Lowe hit the global headlines again this week in his capacity as the chair of an important committee of the global central bankers’ club, the Bank for International Settlements, by releasing a report and penning an editorial for the Financial Times on the lessons learnt from a decade of “unconventional monetary policy tools” deployed by central banks – but not us, not yet – in the aftermath of the global financial crisis.
Together with co-author Jacqueline Loh, a senior official of Singapore’s central bank, Lowe got out the coloured pencils to proclaim: “Monetary policy is a powerful but not very precise tool and prolonged easing can have side-effects.”
Indeed, “protracted use may also encourage imprudent behaviour by market participations”.
As reports from central bankers go, the actual report Lowe launched is a gothic-style bodice-ripper of epic proportions. It’s Jane Austen with zombies. No, literally: with zombies.
After providing a thrilling account of a decade of extraordinary decision-making from central bankers, the report concludes with an ominous chapter about the potential “unintended consequences” that may arise.
These include a menagerie of ghoulish things, including “zombie firms” and “moral hazard”.
Let me expand.
While broadly concluding that such unconventional measures – such as negative interest rates and asset purchases by central banks – are helpful to economies, they don’t come without their pitfalls.
First, if used to hold the cost of borrowing low for a long time, such policies can extend a lifeline to “zombie firms”: namely, less-productive firms which would be better shot in the head.
Zombie firms, you see, devour the brains and sap the potential of economies by using up resources that could be put to better use.
When money is directed to these less efficient parts of the economy, “a serious misallocation of credit could lower the economy’s growth potential and potentially feedback into lower equilibrium interest rates”.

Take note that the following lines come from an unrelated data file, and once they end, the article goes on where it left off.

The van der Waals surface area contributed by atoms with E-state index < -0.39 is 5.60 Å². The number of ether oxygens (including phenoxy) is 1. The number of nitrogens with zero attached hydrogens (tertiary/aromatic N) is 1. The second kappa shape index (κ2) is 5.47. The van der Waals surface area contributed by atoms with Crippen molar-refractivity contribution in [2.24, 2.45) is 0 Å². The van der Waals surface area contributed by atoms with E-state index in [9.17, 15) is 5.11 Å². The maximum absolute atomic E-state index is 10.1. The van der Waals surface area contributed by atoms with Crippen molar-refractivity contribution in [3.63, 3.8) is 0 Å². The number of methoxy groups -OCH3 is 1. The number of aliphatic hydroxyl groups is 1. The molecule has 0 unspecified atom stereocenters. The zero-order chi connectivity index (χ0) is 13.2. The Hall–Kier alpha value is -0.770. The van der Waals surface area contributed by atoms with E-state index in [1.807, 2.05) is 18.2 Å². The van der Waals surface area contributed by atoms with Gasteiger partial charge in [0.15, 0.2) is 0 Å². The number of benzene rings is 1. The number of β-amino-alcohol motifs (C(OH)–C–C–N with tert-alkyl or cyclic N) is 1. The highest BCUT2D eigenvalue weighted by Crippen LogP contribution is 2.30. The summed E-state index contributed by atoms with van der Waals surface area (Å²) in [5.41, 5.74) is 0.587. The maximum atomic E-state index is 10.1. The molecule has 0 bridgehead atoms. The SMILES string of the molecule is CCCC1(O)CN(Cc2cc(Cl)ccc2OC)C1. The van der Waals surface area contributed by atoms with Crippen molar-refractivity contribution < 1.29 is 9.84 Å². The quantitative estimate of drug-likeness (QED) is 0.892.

Nor is the effect of radical central bank action in encouraging “moral hazard” – which has less to do with extramarital affairs than one might imagine.
Rather, it’s when investors and other actors, including governments, come to believe independent central banks will always come to their rescue, leading them to act in more reckless ways.
“It does run the risk of eroding incentives for the private sector to maintain adequate buffers against financial stress,” write Lowe and Loh.
While promoting greater risk-taking among investors and consumers is a deliberate goal of unconventional policy measures, it can go too far, creating fragility in the long term.
And it’s not just private individuals.
“Likewise, it might induce a bias towards inaction among other policy authorities, such as regulatory, prudential and fiscal policymakers,” warn Lowe and Loh.
Indeed, even usually conservative bodies such as the BIS and the International Monetary Fund have begun increasing their calls for governments to step up to the plate to tackle low growth with other policies.
It’s a call echoed by economist and venture capitalist William Janeway, who is in Australia this week to speak to the Economic Society of Australia.
Janeway, who has studied the key role governments have played in all great technological revolutions, from railways to the internet, says governments have “abdicated” their role in promoting growth in recent decades, leaving central banks as the “only game in town”.
Among the menagerie of exotic risks created, Janeway adds “unicorn firms”, firms valued at more than $US 1billion but with often no foreseeable positive cash flow.
In a world when interest rates return to something resembling normal, investments in such firms simply won’t stack up. Investors will do their dough.
It’s one of the ways that the global savings glut – fuelled by ageing populations – will be mopped up. But it’ll be painful.
So, are central banks wrong to deploy their unconventional policies?
Janeway says it’s hard to blame central banks for refusing to sit idly by while more citizens join the unemployment queue than necessary.
“It’s very difficult to say that they should sit on their hands and not do what they can.” All central bankers can do, Janeway says, is “continue to use all of their moral persuasion powers – which are usually directed at financial institutions – to direct them at the political authorities”.
In this respect, Lowe is beginning to sound like a broken record, repeatedly calling for greater infrastructure investment by government and concluding this week’s FT piece: “Policy makers should avoid placing a disproportionate burden on monetary policy.”
Even as he prepares to lead interest rates lower, one senses Lowe’s growing discomfort with hogging the limelight.
Time, instead, for the nation’s politicians to flick the fiscal policy switch to vaudeville. Lowe’s one-man show is getting altogether too interesting, indeed.
Jessica Irvine is a senior economics writer with The Sydney Morning Herald.
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